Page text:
Friar Laurence believes that Romeo and Juliet should go, “Go wisely and slow,” he then says that if you go to fast bad thing will happen so he said this, “They stumble that run fast (2.3.94).” Romeo gets this advice while he tries to get Friar Laurence to marry them so he tells them to take it slow and steady. How might they not listen to this advice? They need to learn this lesson because they fall in love without actually knowing each other or even thinking about the consequences. They don't ask who they are they just fall in love. “Sin from my lips?
The play `Romeo and Juliet´, by William Shakespeare, two lovers come together and fall deeply in love. Unfortunately, their love comes to an end because of a persistent feud between their families. Although there are several people in this play that contributed to Romeo and Juliet's death, Friar Laurence is the person most to blame for their deaths. There are many aspects that caused the deaths of Romeo and Juliet, one bad decision that Friar Laurence makes is married Romeo and Juliet too quickly, without thinking of what would happen. Thus, Friar Laurence should have made sure Romeo should have known the plan before poisoning Juliet.
As a Friar, Friar Lawrence does not use his ability and skills wisely to marry the madly in love couple. He assumed that marrying the teenage Romeo and Juliet would stop the long-lasting feud between the Montagues and the Capulets. “But come, young waverer, come, go with me. In one respect I’ll thy assistant be, for this alliance may so happy prove to turn your households’ rancor to pure love.” (Shakespeare, 2.3) Not only did Friar Lawrence irresponsibly marry Romeo and Juliet after the naïve
Romeo and Juliet fell in love and got married because of Romeo, knowing that their families would not accept the relationship, and that it may fuel the feud. In fact, deaths were caused by such unwise decisions taken by Romeo. There are many examples throughout the William Shakespeare 's tragedy Romeo and Juliet that illustrate the point that Romeo 's unwise choices lead to the six deaths in the play. Romeo is feeling melancholic because he is in love with a chist. He refuses to get over the one way relationship, so his cousin Benvolio helps him think through his thoughts.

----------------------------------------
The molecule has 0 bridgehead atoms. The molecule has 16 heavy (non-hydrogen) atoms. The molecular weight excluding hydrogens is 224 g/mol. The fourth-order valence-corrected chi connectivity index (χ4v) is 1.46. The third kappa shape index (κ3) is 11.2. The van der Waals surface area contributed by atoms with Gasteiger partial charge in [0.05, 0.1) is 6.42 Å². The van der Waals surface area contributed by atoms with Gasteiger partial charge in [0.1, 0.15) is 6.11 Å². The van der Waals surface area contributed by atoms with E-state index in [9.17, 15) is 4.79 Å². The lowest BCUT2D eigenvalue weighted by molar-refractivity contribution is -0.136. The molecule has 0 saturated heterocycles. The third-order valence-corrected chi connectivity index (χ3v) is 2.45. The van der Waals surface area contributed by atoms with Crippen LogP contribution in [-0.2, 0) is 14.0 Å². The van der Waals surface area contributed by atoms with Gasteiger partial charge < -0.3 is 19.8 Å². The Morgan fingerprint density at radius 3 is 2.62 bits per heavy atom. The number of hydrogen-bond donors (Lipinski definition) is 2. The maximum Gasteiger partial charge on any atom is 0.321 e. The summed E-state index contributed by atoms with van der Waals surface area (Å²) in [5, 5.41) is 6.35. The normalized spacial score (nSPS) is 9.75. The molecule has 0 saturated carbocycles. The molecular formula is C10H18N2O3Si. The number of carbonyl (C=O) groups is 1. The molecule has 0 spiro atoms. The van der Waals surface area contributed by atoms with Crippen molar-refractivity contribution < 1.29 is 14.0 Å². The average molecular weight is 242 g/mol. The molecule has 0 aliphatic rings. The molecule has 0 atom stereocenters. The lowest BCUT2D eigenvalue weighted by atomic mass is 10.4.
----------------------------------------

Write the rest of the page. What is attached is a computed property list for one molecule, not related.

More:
The first reason why Friar Laurence is to blame is because he married Romeo and Juliet. After they decided they wanted to get married right away, Romeo and Juliet go to Friar’s cell to get married. Friar first questions the love because Romeo was in love with another women only a few hours ago. He only agrees to marry them because he thinks it will end the family tension. “In one respect I’ll thy assistant be; / For this alliance may be so happy prove / To turn your households’ rancor to pure love” (II.iii.90-92).
For example, Romeo intrudes into Capulet’s party while being aware of the fact that he, a Montague, would probably be killed or harmed if he were discovered. Furthermore, soon after Romeo meets Juliet at the party, he visits and swears his love towards her, but she believes their relationship “is too rash, too unadvised, too sudden” (II.ii.125) for them to stay in a relationship. Although Romeo and Juliet have known each other for only a few hours, Romeo is determined to take Juliet as his wife, despite of the later consequences. Romeo is not thinking about the feud between Capulet and Montague, but rather satisfying his desire. When Romeo seeks for Friar Lawrence’s help, in terms of the marriage with Juliet, Friar Lawrence warns Romeo that he is moving too fast and claims, “A young men’s love then lies/Not truly in their hearts, but in their eyes” (II.iii.71-72).